The City of Edmonton has its own concerns with cannabis consumption and retailing, and staff have been scrambling to be ready for legalization.

Sarah Jackson, senior communications advisor, said the city has been focusing on health and safety, business, community livability, and youth to develop policies and bylaws relating to cannabis.

Over 4,100 people responded to online surveys in late 2017, with more consultation this spring. Impaired driving, public smoking, workplace safety, and education for youth were some of the biggest concerns.

“In terms of separation distance, the largest concern noted was about the location of cannabis stores to schools and other places where children gather,” said Jackson.

A report on possible locations for public consumption of cannabis was presented May 24 at the community and public standards committee.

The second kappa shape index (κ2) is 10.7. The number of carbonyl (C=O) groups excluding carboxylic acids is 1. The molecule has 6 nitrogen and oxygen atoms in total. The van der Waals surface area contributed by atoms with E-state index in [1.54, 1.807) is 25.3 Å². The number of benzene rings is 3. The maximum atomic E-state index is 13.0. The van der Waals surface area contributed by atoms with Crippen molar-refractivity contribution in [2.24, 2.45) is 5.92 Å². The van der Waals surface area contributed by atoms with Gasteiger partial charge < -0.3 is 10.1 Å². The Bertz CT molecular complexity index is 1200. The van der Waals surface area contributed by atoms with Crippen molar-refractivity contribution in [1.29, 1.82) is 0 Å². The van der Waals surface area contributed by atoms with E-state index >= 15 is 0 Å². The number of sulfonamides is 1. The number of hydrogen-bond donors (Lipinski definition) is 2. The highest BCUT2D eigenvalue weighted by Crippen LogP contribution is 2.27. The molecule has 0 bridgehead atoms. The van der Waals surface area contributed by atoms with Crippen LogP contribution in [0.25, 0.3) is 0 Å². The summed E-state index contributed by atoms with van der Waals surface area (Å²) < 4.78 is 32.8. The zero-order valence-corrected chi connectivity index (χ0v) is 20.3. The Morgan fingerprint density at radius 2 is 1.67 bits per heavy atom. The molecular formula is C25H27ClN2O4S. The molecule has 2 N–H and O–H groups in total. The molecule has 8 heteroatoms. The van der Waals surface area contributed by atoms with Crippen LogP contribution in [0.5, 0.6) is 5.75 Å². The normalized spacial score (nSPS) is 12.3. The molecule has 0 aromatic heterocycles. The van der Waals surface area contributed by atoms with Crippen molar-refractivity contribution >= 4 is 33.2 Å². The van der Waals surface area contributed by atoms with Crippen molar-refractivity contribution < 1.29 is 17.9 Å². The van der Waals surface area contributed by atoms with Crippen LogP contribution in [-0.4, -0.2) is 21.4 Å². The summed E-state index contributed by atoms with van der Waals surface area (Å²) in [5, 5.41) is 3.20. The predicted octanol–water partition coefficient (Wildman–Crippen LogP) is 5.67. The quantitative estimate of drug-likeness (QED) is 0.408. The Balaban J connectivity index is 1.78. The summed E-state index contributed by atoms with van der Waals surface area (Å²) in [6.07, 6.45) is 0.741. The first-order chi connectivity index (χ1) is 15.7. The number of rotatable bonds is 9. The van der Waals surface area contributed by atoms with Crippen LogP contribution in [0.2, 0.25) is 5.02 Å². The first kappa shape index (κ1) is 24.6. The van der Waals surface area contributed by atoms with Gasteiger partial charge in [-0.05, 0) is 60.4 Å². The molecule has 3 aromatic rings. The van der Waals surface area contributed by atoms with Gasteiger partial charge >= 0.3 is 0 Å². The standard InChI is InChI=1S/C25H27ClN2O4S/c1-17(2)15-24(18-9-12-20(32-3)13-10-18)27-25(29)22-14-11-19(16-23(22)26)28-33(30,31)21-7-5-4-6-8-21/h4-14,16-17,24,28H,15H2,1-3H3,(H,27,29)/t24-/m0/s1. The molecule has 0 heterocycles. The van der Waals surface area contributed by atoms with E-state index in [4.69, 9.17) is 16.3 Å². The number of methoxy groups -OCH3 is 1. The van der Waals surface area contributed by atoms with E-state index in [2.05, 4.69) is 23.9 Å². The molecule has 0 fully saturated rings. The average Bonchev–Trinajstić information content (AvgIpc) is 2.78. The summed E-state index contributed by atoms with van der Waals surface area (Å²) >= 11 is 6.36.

There’s also been a lot of interest from retailers. The city’s cannabis stakeholder list has over 600 individuals, and many have indicated interest in opening a store.

A cannabis retail business license will cost $2,500 and a development permit for stores will be $5,800. The high price tag relates to the resources needed to implement a new retail category, said Jackson.

“As it is a new industry, we are aware there may be a lot of unknowns,” she said. “We are committed to reviewing and evaluating the fees once the industry has had time to integrate into the market.”

The city isn’t yet accepting applications for cannabis retail stores. Once a date is finalized for the retail application process, it will be posted on the city’s cannabis legalization website.

Meanwhile, a final reading of changes to the city’s zoning bylaws has been tentatively set for June 12, after the June 7 final vote to enact the Cannabis Act.

Proposed cannabis store rules can be seen in the What We Heard and What We Changed Report. Visit

Featured Image: The city has been working to develop policies and bylaws in relation to cannabis consumption. | Pixabay